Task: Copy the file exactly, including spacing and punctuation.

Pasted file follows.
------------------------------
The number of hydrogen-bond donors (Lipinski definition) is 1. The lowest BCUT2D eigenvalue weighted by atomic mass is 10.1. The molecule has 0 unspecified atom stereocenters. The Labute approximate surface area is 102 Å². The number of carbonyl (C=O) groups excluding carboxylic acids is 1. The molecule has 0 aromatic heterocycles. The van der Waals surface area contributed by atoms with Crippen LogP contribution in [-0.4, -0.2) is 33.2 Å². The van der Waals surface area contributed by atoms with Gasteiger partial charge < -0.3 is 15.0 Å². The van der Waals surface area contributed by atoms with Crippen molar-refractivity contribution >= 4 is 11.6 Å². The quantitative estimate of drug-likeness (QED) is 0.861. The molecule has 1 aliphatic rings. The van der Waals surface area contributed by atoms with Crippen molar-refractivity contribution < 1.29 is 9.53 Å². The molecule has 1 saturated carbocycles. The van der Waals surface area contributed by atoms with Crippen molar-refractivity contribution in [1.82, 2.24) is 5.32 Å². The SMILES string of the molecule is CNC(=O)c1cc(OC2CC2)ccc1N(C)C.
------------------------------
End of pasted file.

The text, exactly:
The number of hydrogen-bond donors (Lipinski definition) is 1. The lowest BCUT2D eigenvalue weighted by atomic mass is 10.1. The molecule has 0 unspecified atom stereocenters. The Labute approximate surface area is 102 Å². The number of carbonyl (C=O) groups excluding carboxylic acids is 1. The molecule has 0 aromatic heterocycles. The van der Waals surface area contributed by atoms with Crippen LogP contribution in [-0.4, -0.2) is 33.2 Å². The van der Waals surface area contributed by atoms with Gasteiger partial charge < -0.3 is 15.0 Å². The van der Waals surface area contributed by atoms with Crippen molar-refractivity contribution >= 4 is 11.6 Å². The quantitative estimate of drug-likeness (QED) is 0.861. The molecule has 1 aliphatic rings. The van der Waals surface area contributed by atoms with Crippen molar-refractivity contribution < 1.29 is 9.53 Å². The molecule has 1 saturated carbocycles. The van der Waals surface area contributed by atoms with Crippen molar-refractivity contribution in [1.82, 2.24) is 5.32 Å². The SMILES string of the molecule is CNC(=O)c1cc(OC2CC2)ccc1N(C)C.